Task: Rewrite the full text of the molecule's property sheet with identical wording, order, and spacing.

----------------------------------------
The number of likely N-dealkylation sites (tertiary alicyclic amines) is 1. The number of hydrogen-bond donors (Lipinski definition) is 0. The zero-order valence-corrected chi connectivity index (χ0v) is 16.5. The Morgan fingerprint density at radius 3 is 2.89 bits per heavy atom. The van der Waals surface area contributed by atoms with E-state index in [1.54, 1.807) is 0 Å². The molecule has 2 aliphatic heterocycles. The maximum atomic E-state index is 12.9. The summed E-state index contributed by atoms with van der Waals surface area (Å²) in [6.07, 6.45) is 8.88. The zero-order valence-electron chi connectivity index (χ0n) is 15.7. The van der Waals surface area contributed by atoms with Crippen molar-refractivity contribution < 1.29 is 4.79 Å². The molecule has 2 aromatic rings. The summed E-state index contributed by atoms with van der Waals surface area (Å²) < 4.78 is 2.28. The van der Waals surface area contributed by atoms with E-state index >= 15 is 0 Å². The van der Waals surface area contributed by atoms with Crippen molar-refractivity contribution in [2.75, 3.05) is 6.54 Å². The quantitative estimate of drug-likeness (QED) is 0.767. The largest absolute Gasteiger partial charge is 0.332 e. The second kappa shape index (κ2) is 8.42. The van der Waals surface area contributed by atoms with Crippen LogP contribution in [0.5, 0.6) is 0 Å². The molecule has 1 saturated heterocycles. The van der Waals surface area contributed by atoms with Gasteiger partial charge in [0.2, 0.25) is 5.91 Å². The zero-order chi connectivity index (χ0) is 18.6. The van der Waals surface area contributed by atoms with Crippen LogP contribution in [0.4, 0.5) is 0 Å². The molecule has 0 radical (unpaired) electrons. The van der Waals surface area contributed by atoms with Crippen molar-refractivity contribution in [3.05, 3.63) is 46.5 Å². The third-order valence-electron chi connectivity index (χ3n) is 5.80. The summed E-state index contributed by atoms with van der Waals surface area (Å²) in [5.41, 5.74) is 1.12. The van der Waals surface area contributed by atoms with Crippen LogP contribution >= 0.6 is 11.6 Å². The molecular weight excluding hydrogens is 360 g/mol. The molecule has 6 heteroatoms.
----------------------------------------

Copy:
The number of likely N-dealkylation sites (tertiary alicyclic amines) is 1. The number of hydrogen-bond donors (Lipinski definition) is 0. The zero-order valence-corrected chi connectivity index (χ0v) is 16.5. The Morgan fingerprint density at radius 3 is 2.89 bits per heavy atom. The van der Waals surface area contributed by atoms with E-state index in [1.54, 1.807) is 0 Å². The molecule has 2 aliphatic heterocycles. The maximum atomic E-state index is 12.9. The summed E-state index contributed by atoms with van der Waals surface area (Å²) in [6.07, 6.45) is 8.88. The zero-order valence-electron chi connectivity index (χ0n) is 15.7. The van der Waals surface area contributed by atoms with Crippen molar-refractivity contribution < 1.29 is 4.79 Å². The molecule has 2 aromatic rings. The summed E-state index contributed by atoms with van der Waals surface area (Å²) < 4.78 is 2.28. The van der Waals surface area contributed by atoms with E-state index >= 15 is 0 Å². The van der Waals surface area contributed by atoms with Crippen molar-refractivity contribution in [2.75, 3.05) is 6.54 Å². The quantitative estimate of drug-likeness (QED) is 0.767. The largest absolute Gasteiger partial charge is 0.332 e. The second kappa shape index (κ2) is 8.42. The van der Waals surface area contributed by atoms with Crippen LogP contribution in [0.5, 0.6) is 0 Å². The molecule has 1 saturated heterocycles. The van der Waals surface area contributed by atoms with Gasteiger partial charge in [0.2, 0.25) is 5.91 Å². The zero-order chi connectivity index (χ0) is 18.6. The van der Waals surface area contributed by atoms with Crippen LogP contribution in [0.4, 0.5) is 0 Å². The molecule has 0 radical (unpaired) electrons. The van der Waals surface area contributed by atoms with Crippen molar-refractivity contribution in [3.05, 3.63) is 46.5 Å². The third-order valence-electron chi connectivity index (χ3n) is 5.80. The summed E-state index contributed by atoms with van der Waals surface area (Å²) in [5.41, 5.74) is 1.12. The van der Waals surface area contributed by atoms with Crippen LogP contribution >= 0.6 is 11.6 Å². The molecular weight excluding hydrogens is 360 g/mol. The molecule has 6 heteroatoms.